Police paid out almost £140,000 for information over last three years

This is the third person to be charged in relation to a modern slavery investigation. Picture: SARAH

This is the third person to be charged in relation to a modern slavery investigation. Picture: SARAH LUCY BROWN - Credit: Archant

Police chiefs are convinced the £140,000 paid to informants in the past three years provided ‘excellent value for money’.

Suffolk Constabulary paid an average annual sum of almost £46,000 to covert human intelligence sources – commonly known as police informants.

The force would not disclose how many people had been paid for information – or the highest amount given to an individual – but they said strict procedures were in place to ensure the intelligence gathering practice was carried out ethically.

Confidential informants, including offenders and other sources of information with knowledge of criminal activity, are paid as a means of gathering evidence otherwise unobtainable through traditional tactics.

Figures obtained under the Freedom of Information Act showed police paid out £45,666.78 in 2016/17, £48,894.32 in 2015/16 and £43,358.98 in 2014/15.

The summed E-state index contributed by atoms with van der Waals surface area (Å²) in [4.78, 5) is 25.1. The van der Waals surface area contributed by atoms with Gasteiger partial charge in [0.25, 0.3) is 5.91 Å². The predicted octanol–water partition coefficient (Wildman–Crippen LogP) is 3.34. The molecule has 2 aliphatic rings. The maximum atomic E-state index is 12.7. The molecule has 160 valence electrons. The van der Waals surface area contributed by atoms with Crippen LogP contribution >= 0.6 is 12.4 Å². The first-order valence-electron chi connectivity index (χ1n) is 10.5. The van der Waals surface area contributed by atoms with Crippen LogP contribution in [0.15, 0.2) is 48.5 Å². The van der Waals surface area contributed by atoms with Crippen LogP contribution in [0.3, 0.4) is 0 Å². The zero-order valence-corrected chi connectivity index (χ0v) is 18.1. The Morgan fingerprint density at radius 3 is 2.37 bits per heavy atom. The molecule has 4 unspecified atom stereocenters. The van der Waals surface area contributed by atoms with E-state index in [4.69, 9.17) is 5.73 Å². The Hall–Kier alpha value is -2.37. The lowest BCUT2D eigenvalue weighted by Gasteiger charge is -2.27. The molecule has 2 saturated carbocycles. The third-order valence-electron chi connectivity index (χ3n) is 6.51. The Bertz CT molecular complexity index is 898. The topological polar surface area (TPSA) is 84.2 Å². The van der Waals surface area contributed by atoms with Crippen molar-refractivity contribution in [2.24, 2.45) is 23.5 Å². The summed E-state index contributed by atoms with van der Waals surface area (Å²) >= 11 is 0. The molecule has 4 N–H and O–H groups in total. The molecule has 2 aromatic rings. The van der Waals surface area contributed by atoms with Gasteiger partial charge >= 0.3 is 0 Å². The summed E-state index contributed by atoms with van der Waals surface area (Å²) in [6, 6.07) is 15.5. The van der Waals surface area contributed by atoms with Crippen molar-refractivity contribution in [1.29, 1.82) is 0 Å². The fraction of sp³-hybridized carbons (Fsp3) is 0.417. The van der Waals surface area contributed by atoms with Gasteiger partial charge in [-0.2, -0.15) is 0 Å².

The force said revealing the number of payments, and highest amount paid to an individual, could have an impact on retention, recruitment, operational vulnerability and identification.

Controls on using informants include the Regulation of Investigatory Powers Act, which permits recruitment if necessary to national security, or preventing or detecting crime and disorder.

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A police spokesman said the use of covert human intelligence sources was an important element of the policing model, enabling the gathering of intelligence otherwise be unavailable.

“Such intelligence makes a very positive contribution in our fight against crime and disorder, and allows us to target criminals of every kind,” they added.

“There are strict procedures in place, underpinned by regular inspections, to ensure we operate in an ethical manner and make the best possible use of resources.

“The amount we spend on obtaining intelligence in this way represents, in the police view, excellent value for money.”

Police and Crime Commissioner (PCC) Tim Passmore said the total represented a very small proportion of the budget, adding: “Paying informants is a legitimate component of policing for gathering intelligence in order to solve and prevent crime.

“Clearly, as PCC I must ensure the chief constable spends public money sensibly, which I monitor regularly, and I am satisfied this is a justifiable use of the policing budget.”

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